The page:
Chicago | Reuters — U.S. wheat futures climbed to a one-week high on Tuesday, rising more than three per cent on fears that frigid temperatures in the bread basket of the U.S. Plains may have damaged winter wheat, analysts said.
Corn and soybean futures followed the firm trend, with a strong U.S. soy-crushing pace and worries about harvest delays in Brazil lending support.
Chicago Board of Trade March wheat futures settled up 20-3/4 cents at $6.57-1/2 per bushel after reaching $6.60-1/4, the contract’s highest level since Feb. 9 (all figures US$).
CBOT March corn ended up 13-1/2 cents at $5.52-1/4 a bushel and March soybeans settled up 12-3/4 cents at $13.84-3/4 a bushel.
Wheat surged as traders focused on temperatures dropping below 0 F as far south as Texas. In Goodland, Kansas, a reading of -24 F (-31 C) on Tuesday shattered a record set in 2007 of -13 F (-25 C). Winter wheat was seen as vulnerable to the extreme cold in areas lacking adequate snow cover.
“We won’t know the level of losses from this outbreak for several weeks… but (30 per cent) of the U.S. hard red winter wheat was vulnerable to significant freeze damage over the weekend,” Arlan Suderman, chief commodities economist for StoneX, said in a client note.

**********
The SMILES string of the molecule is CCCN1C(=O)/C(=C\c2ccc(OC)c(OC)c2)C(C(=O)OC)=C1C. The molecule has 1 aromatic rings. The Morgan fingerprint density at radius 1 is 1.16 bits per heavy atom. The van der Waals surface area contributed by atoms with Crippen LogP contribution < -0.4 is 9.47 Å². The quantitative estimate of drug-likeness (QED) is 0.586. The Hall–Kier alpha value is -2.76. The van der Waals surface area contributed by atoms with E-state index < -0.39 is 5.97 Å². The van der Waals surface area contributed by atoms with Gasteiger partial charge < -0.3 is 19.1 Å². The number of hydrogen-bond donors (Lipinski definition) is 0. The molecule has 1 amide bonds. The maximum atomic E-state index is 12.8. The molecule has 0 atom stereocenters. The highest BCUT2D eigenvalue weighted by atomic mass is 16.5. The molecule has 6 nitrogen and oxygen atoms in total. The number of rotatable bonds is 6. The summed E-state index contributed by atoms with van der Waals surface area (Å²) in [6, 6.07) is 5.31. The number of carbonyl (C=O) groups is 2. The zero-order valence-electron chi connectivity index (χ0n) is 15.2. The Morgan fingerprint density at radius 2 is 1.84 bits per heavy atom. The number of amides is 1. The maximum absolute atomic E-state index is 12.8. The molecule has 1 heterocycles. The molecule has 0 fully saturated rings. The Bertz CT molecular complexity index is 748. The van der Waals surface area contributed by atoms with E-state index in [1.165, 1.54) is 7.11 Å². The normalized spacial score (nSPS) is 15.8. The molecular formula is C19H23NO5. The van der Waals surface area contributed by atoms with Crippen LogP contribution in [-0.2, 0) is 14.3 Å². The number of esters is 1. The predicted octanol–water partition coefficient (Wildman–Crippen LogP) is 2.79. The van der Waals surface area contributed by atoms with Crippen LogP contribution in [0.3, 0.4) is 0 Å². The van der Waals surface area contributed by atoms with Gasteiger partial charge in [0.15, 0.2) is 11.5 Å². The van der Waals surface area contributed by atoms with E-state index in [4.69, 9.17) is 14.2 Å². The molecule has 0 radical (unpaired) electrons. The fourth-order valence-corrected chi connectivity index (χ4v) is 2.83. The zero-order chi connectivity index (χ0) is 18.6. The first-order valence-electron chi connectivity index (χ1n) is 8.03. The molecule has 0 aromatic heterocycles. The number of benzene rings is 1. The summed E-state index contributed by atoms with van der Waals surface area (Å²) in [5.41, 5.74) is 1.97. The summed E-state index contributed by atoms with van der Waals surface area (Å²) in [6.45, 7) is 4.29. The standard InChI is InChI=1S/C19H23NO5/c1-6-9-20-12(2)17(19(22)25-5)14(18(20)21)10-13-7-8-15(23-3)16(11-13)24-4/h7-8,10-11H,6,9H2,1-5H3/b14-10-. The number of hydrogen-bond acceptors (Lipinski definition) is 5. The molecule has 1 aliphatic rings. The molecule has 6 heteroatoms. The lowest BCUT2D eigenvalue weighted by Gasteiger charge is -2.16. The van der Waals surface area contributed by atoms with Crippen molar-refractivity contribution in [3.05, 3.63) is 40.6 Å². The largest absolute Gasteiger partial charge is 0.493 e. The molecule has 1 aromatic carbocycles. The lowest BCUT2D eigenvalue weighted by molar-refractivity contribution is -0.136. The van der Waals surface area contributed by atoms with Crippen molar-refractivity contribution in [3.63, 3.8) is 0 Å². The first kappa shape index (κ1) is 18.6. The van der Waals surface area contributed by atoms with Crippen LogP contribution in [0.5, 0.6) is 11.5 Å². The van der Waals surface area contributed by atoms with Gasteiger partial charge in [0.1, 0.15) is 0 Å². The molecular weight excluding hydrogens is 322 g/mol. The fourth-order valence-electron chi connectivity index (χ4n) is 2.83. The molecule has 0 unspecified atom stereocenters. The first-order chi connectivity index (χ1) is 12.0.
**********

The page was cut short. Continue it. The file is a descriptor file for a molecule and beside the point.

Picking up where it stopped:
Hard red winter wheat is the largest U.S. wheat class and Kansas is the top producer. The extreme conditions likely stressed the region’s cattle herd as well, Suderman noted.
The market shrugged off reminders of a bumper Australian wheat crop. The Australian Bureau of Agricultural and Resource Economics and Sciences (ABARES) raised its forecast of the country’s 2020-21 harvest to a record-high 33.34 million tonnes, from its December estimate of 31.17 million.
CBOT soybean futures drew support from a larger-than-expected monthly soy-crushing figure from the National Oilseed Processors Association, which said its U.S. members crushed 184.654 million bushels of soybeans in January.
The tally was the second-largest for any month and topped an average of analyst estimates for 183.1 million bushels.
“NOPA supported the market. We rallied a little bit off that,” said Jack Scoville, analyst with the Price Futures Group in Chicago.
Brisk demand for U.S. soybeans has eroded stockpiles and the slow arrival of Brazil’s new crop has fuelled supply concerns.
— Reporting for Reuters by Julie Ingwersen in Chicago; additional reporting by Gus Trompiz in Paris and Naveen Thukral in Singapore.